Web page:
This extraordinary commentary by a late twelfth-century anonymous northern French exegete interprets the Song of Songs solely according to its plain meaning as a story of two young lovers and their developing relationship. The exegete pays attention to every detail of the text, offering many enlightening insights into its meaning, all the while expanding upon the “way of lovers” – the ways that young people in love go about their lovemaking. The French background of the exegete is made clear by numerous references to knights, coats of arms, weapons, chivalry, and of course, wine drinking. The edition is accompanied by an English translation and extensive introduction which analyzes the various linguistic, literary, and exegetical features of the text.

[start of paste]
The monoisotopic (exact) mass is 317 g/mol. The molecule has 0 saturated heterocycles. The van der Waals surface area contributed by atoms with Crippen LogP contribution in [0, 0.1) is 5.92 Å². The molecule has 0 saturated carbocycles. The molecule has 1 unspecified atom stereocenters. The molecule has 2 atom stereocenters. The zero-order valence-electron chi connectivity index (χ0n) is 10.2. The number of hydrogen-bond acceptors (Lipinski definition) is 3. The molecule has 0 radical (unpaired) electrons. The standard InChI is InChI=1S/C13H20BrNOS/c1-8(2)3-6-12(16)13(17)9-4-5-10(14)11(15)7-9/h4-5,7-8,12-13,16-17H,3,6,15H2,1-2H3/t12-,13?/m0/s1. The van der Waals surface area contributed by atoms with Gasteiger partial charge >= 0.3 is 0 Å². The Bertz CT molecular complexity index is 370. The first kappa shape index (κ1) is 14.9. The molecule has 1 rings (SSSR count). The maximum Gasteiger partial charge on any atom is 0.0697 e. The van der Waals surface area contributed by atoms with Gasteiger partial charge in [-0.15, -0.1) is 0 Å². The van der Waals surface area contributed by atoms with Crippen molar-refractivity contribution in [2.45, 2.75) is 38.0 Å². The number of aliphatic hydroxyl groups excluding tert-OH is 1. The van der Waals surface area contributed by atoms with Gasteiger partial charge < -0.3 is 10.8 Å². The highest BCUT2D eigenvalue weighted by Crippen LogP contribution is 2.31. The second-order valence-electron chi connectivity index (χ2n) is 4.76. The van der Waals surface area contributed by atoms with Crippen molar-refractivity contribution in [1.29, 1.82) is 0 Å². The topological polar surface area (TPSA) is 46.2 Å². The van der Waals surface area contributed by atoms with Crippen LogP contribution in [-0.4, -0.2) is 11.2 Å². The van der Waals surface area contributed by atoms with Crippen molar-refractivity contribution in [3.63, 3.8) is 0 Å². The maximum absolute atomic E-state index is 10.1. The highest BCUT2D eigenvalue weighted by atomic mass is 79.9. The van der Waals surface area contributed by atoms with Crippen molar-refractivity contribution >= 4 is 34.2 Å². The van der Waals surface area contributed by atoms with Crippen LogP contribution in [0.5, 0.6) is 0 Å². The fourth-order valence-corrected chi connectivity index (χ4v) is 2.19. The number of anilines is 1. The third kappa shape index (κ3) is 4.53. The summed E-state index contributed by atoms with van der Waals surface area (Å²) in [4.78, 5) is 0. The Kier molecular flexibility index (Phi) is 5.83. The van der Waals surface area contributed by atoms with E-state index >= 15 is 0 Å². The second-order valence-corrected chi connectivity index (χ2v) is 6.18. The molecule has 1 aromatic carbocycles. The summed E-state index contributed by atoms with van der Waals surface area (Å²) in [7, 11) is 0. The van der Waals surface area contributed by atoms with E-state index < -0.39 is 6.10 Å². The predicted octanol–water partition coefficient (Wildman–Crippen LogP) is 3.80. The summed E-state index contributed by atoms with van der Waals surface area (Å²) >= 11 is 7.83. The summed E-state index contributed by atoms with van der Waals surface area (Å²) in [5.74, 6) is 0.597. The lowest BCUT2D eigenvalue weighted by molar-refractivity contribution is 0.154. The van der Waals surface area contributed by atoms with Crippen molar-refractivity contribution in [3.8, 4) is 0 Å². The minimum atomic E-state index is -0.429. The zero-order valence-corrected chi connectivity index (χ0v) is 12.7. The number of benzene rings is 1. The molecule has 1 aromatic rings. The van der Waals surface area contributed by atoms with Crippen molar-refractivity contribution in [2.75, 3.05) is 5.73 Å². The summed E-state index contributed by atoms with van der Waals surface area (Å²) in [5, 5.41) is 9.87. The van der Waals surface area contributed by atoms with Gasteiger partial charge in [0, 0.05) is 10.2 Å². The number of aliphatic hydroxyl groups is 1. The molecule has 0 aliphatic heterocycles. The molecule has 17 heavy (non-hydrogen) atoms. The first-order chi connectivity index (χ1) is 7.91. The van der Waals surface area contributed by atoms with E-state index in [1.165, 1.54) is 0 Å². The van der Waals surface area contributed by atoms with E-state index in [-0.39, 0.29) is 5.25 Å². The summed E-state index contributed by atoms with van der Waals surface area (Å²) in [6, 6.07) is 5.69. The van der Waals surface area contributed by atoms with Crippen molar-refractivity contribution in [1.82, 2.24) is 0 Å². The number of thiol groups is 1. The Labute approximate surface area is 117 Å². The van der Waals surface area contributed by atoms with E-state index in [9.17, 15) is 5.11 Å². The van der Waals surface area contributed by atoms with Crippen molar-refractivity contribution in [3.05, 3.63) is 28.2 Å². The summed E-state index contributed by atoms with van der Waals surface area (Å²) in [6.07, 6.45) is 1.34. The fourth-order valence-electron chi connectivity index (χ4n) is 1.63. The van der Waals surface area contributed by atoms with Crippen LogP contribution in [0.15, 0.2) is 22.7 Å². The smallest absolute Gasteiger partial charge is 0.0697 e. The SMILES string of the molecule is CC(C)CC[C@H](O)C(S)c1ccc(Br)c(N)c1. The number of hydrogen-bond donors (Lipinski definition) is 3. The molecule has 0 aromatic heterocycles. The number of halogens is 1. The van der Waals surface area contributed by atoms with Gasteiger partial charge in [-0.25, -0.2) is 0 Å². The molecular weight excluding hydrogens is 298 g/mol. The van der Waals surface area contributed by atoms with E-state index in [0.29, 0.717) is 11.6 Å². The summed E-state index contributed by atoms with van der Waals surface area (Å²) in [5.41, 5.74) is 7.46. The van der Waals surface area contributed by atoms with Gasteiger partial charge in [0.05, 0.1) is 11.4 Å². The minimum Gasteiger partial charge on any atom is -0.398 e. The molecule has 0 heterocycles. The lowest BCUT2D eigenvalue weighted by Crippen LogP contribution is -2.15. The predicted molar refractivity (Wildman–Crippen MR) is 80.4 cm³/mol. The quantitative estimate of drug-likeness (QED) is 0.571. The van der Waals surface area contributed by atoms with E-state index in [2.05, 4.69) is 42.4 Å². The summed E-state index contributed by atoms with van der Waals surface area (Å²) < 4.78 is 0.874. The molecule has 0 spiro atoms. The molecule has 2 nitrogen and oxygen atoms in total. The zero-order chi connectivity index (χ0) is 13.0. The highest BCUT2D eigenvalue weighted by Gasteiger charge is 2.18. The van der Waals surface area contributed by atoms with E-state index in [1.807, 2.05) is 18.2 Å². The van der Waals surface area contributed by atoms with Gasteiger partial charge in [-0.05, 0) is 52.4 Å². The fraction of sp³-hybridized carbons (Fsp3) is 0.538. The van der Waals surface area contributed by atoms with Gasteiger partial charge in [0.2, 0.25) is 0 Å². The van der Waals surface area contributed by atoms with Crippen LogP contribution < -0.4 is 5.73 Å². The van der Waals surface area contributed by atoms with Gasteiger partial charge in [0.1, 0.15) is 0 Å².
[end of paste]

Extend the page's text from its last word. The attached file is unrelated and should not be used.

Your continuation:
The Divine Courtroom in Comparative Perspective treat one of the most pervasive religious metaphors, that of the divine courtroom, in both its historical and thematic senses. In order to shed light on the various manifestations of the divine courtroom, this volume consists of essays by scholars of the ancient Near East, Hebrew Bible, Second Temple Judaism, early Christianity, Talmud, Islam, medieval Judaism, and classical Greek literature. Contributions to the volume primarily center upon three related facets of the divine courtroom: the role of the divine courtroom in the earthly legal system; the divine courtroom as the site of historical justice; and the divine courtroom as the venue in which God is called to answer for his own unjust acts.